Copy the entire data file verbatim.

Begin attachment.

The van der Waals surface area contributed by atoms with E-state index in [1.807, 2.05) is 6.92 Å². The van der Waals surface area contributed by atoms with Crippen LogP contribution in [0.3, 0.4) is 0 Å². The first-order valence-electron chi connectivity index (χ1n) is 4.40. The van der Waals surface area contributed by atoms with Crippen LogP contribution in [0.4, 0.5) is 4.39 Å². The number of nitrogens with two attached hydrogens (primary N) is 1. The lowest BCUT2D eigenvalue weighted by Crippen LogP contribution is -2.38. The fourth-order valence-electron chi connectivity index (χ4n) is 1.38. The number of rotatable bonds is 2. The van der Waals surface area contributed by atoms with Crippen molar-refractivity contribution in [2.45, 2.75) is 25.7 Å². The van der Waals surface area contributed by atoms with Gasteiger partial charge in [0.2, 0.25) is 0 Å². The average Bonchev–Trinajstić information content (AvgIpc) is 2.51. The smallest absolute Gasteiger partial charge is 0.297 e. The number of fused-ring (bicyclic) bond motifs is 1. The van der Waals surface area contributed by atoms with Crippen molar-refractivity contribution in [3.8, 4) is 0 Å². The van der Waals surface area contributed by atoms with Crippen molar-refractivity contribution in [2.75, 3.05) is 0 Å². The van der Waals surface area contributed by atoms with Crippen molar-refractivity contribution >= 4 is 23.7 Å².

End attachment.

The van der Waals surface area contributed by atoms with E-state index in [1.807, 2.05) is 6.92 Å². The van der Waals surface area contributed by atoms with Crippen LogP contribution in [0.3, 0.4) is 0 Å². The first-order valence-electron chi connectivity index (χ1n) is 4.40. The van der Waals surface area contributed by atoms with Crippen LogP contribution in [0.4, 0.5) is 4.39 Å². The number of nitrogens with two attached hydrogens (primary N) is 1. The lowest BCUT2D eigenvalue weighted by Crippen LogP contribution is -2.38. The fourth-order valence-electron chi connectivity index (χ4n) is 1.38. The number of rotatable bonds is 2. The van der Waals surface area contributed by atoms with Crippen molar-refractivity contribution in [2.45, 2.75) is 25.7 Å². The van der Waals surface area contributed by atoms with Gasteiger partial charge in [0.2, 0.25) is 0 Å². The average Bonchev–Trinajstić information content (AvgIpc) is 2.51. The smallest absolute Gasteiger partial charge is 0.297 e. The number of fused-ring (bicyclic) bond motifs is 1. The van der Waals surface area contributed by atoms with Crippen molar-refractivity contribution in [3.8, 4) is 0 Å². The van der Waals surface area contributed by atoms with Crippen molar-refractivity contribution in [2.75, 3.05) is 0 Å². The van der Waals surface area contributed by atoms with Crippen molar-refractivity contribution >= 4 is 23.7 Å².